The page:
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The Rolla Daily News - Rolla, MO
  • Gardening to Distraction: The legend of poinsettias

  • When we lived in Mexico City, I remember poinsettia bushes taller than my father.
    In those days, our school had a "living" nativity scene and everyone had a "job."
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  • When we lived in Mexico City, I remember poinsettia bushes taller than my father.
    In those days, our school had a "living" nativity scene and everyone had a "job."
     
    Mine was to move the ceramic mule a couple of centimeters closer to the manger every day so that Mary, Joseph and the mule would get to the manger on Christmas Eve, when a red poinsettia would appear next to Baby Jesus' crib.
    There is a wonderful legend that explains why poinsettias are considered the Christmas flower.
    Once there were two very poor children. The children looked forward to the Christmas Festival, where a large manger scene was set up every year in front of the village church.
    One Christmas Eve, the children set out to attend church services. They didn't have money to buy expensive gifts so they picked weeds growing along the road.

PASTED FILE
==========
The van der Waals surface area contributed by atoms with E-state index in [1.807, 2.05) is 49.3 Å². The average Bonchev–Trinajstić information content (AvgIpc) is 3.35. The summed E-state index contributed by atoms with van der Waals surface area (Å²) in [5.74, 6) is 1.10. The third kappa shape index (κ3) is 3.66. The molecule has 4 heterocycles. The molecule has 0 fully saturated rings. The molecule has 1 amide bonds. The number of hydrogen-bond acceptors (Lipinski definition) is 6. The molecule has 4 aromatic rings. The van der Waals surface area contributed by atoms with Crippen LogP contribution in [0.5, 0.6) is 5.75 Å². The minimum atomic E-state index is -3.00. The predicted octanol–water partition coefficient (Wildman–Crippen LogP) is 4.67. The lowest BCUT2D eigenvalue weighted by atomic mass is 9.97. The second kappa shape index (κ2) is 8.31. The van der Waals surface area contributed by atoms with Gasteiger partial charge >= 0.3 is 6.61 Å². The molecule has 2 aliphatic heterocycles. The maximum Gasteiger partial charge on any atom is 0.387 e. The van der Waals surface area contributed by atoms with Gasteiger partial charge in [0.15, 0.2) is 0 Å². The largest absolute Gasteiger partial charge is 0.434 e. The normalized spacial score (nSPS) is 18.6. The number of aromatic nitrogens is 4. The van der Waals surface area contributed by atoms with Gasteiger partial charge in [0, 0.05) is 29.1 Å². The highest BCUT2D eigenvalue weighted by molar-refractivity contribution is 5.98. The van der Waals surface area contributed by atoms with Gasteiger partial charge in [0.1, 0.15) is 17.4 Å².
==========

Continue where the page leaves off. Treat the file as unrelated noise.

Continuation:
Neighborhood kids made fun of the weeds but the two children ignored them.
    As they carefully placed weeds around the manger, the top green leaves started to turn into bright red petals.
    Soon the manger was surrounded by beautiful, star-like red flowers, showing that a gift of love is dearer than any presents money can buy.
    Poinsettias are native to Central America and have been around for thousands of years. The Aztecs used the red braces for dye and the white sap for medicinal purposes, which today we know as latex.
    Poinsettias are not poisonous but I would still keep them out of reach. Pets or children chewing on white latex sap could lead to unpleasant stomach aches and aggravate people who have latex allergies.
    Their flowers are actually the tiny yellow spots in the center of the colored leaves, which today are available in a variety of colors besides red.
    These cousins of castor beans and crown of thorns were named  after the first US Ambassador to Mexico, Juan Roberts Poinsett. Poinsett lived in the early 1800s and brought Poinsettias back to his South Carolina plantation, where he shared the plants with friends and botanical gardens. Today poinsettias represent about 85 percent of all potted plant Christmas season sales.
    Wishing you and yours a wonderful Christmas filled with the beauty of the season and the gift of love.
    Charlotte Ekker Wiggins shares her gardening adventures at http://www.gardeningcharlotte.com. Copyright 2012 used with permission by
    Gatehouse Media. All rights reserved. This material may not be published, broadcast, rewritten or redistributed. Contact Charlotte at 4charlottewiggins@gmail.com
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